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Bone: Conventional Osteosarcoma

Written2002-09Anne-Marie Capodano
Laboratoire de Cytogénétique Oncologique, Hpital de la Timone, 264 rue Saint Pierre, 13005 Marseille, France
Updated2008-04Alex B Mohseny
Department of Pathology, Leiden University Medical Center, P.O. Box 9600, L1-Q, 2300 RC Leiden, The Netherlands
Updated2018-09Natasja Franceschini, Anne-Marie Cleton-Jansen, Judith VMG Bovée
Dept of Pathology, Leiden University Medical Center, P.O Box 9600 2300 RC Leiden, The Netherlands

(Note : for Links provided by Atlas : click)

Abstract

Abstract Review on Osteosarcoma, with data on clinics, and the genes involved.

Identity

ICD-Topo C400-C403,C408-C414,C418-C419
ICD-Morpho 9180/3
Atlas_Id 5344
Phylum Bones::Osteosarcoma
WHO/OMS Classification Bones
Other namesOsteosarcoma, not otherwise specified
Chondroblastic osteosarcoma
Fibroblastic osteosarcoma
Osteofibrosarcoma
Central osteosarcoma
Conventional central osteosarcoma
Medullary osteosarcoma
Intracortical osteosarcoma
Classical osteosarcoma
Osteogenic sarcoma
Osteoblastic sarcoma
Central osteogenic sarcoma
Conventional central osteosarcoma
Sclerosing osteosarcoma.
Note Some of the above mentioned aliases are based on the anatomical location (Medullary osteosarcoma, Intracortical osteosarcoma), histological, with respect to the constitution of the extra cellular matrix (ECM) and/or radiological appearance (Chondroblastic osteosarcoma, Fibroblastic osteosarcoma, Osteoblastic sarcoma, Sclerosing osteosarcoma) of the tumor. Others are referring to the characteristic appearance of osteosarcoma without further specifying (conventional, central). Secondary osteosarcomas (mainly linked with Paget's disease of bone of post-radiation sarcomas) and extra medullary osteosarcomas ( Parosteal osteosarcoma, Periosteal osteosarcoma) share many features with conventional osteosarcoma, but also have additional characteristics. Some of these subtypes of osteosarcoma are discussed in the chapter osteogenic tumors.

Classification

Note Conventional osteosarcomas are classified in terms of predominant ECM:
Osteoblastic osteosarcoma: predominantly bony/osteoid matrix
Chondroblastic osteosarcoma: predominantly chondroid matrix
Fibroblastic osteosarcoma: predominantly spindle cells, low osteoid
Unusual histological forms with the same clinical behavior Intermediary forms may occur, consisting of mixed ECM types.

Clinics and Pathology

Disease Conventional osteosarcoma is a high grade malignant primary central sarcoma of bonecharacterized by the presence of osteoid extracellular matrix.
Etiology There are no benign precursors of osteosarcoma identified till now, however an association between Paget's disease of bone and post-radiation sarcoma with secondary osteosarcoma is suggested. Patients with genetic syndromes including Li-Fraumeni syndrome (TP53 mutation), hereditary retinoblastoma (RB1 mutation), and Rothmund-Thompson (RECQL4 mutation), have a higher chance of developing osteosarcoma. Benign bone-forming neoplasms very rarely undergo malignant transformation. Currently there is no consensus on the progenitor cell of osteosarcoma. Mesenchymal stem cells (MSCs) potentially are the progenitor cells as these cells have the capability to differentiate towards the osteogenic lineage. In a model of murine MSCs that spontaneously transformed during ex vivo expansion, the transformed MSCs formed osteosarcoma in mice when these MSCs were injected. Although spontaneous malignant transformation is not described for human MSCs to this date, human MSCs transformed upon RB1 knockdown and MYC overexpression. After injection into mice these transformed human MSCs also lead to osteosarcoma formation. However, a more differentiated precursor cell such as an osteoblast could also be the progenitor cell of osteosarcoma. Conditional deletion of RB1 and TP53 in differentiated bone marrow derived murine MSCs transformed these cells and formed osteosarcoma in mice. Undifferentiated murine MSCs with deletion of RB1 and TP53 formed leiomyosarcoma leiomyosarcoma and not osteosarcoma. As there is evidence that both osteoblast and undifferentiated MSCs can be the progenitor cells of osteosarcoma, it is also likely that both cell types are the precursor.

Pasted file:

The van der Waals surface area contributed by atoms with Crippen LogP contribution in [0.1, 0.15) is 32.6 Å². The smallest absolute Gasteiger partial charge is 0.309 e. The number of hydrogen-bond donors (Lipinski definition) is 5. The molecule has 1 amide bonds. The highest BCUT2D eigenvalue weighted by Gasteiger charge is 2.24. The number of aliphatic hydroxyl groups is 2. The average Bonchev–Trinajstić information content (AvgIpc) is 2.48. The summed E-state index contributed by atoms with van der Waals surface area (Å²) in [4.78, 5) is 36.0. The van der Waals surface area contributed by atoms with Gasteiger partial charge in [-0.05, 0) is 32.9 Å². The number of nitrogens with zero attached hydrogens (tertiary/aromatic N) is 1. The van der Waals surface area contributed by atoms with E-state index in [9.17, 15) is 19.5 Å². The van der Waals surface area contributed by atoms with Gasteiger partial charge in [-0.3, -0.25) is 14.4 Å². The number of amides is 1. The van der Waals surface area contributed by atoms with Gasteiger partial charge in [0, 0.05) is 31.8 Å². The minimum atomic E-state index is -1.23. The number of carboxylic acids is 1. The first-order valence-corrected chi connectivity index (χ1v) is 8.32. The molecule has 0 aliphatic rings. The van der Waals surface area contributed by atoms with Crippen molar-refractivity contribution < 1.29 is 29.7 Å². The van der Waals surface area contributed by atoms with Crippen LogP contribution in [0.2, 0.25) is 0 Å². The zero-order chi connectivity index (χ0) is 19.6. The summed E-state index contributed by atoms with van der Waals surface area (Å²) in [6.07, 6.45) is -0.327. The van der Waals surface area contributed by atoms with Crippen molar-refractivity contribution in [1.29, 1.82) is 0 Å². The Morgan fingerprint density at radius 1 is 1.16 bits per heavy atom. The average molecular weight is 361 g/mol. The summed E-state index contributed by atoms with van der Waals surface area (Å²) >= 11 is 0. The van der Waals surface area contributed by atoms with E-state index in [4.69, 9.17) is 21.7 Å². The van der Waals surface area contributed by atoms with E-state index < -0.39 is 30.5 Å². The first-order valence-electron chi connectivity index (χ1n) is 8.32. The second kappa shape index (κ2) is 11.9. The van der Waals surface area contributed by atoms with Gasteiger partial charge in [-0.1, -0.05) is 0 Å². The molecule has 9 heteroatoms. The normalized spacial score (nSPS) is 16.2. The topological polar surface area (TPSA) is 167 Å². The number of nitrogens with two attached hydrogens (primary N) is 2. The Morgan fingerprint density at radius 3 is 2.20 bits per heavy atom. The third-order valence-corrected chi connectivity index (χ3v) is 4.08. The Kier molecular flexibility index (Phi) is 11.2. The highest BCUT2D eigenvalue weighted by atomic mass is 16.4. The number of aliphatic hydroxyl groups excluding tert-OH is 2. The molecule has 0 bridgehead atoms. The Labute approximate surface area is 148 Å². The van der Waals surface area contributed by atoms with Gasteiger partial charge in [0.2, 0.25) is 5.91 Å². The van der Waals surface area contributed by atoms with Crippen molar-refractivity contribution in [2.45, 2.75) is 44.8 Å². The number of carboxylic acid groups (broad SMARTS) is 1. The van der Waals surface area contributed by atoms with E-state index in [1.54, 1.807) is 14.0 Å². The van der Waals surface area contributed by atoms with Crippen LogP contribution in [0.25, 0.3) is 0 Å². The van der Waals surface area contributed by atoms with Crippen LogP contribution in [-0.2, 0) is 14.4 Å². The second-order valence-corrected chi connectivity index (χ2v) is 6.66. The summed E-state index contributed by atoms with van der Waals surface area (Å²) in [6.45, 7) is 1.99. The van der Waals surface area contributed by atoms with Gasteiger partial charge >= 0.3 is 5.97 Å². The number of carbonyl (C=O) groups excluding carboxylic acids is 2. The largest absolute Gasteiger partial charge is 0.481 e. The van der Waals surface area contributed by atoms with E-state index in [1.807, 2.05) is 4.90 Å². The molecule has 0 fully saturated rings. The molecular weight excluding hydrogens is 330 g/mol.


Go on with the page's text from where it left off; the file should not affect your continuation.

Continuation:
Epidemiology Osteosarcoma is the most common primary malignant bone tumor of non-haematopoietic origin with an incidence of 4 per million people aged between 0-24 years or >60 years and 1.7 per million people in the age group 25-59.There is no association with ethnic group or race. The disease mostly affects children and young adults (70%), but a secondary smaller peak incidence (30%) is seen in patients over 40 years of age. However for these late onset osteosarcomas a predisposing condition, as Paget's disease or post-radiation sarcoma can often be causal. Males are more frequently affected than females in a ratio of 1.35:1, possibly because of the more irregular growth spurt in young males than in females.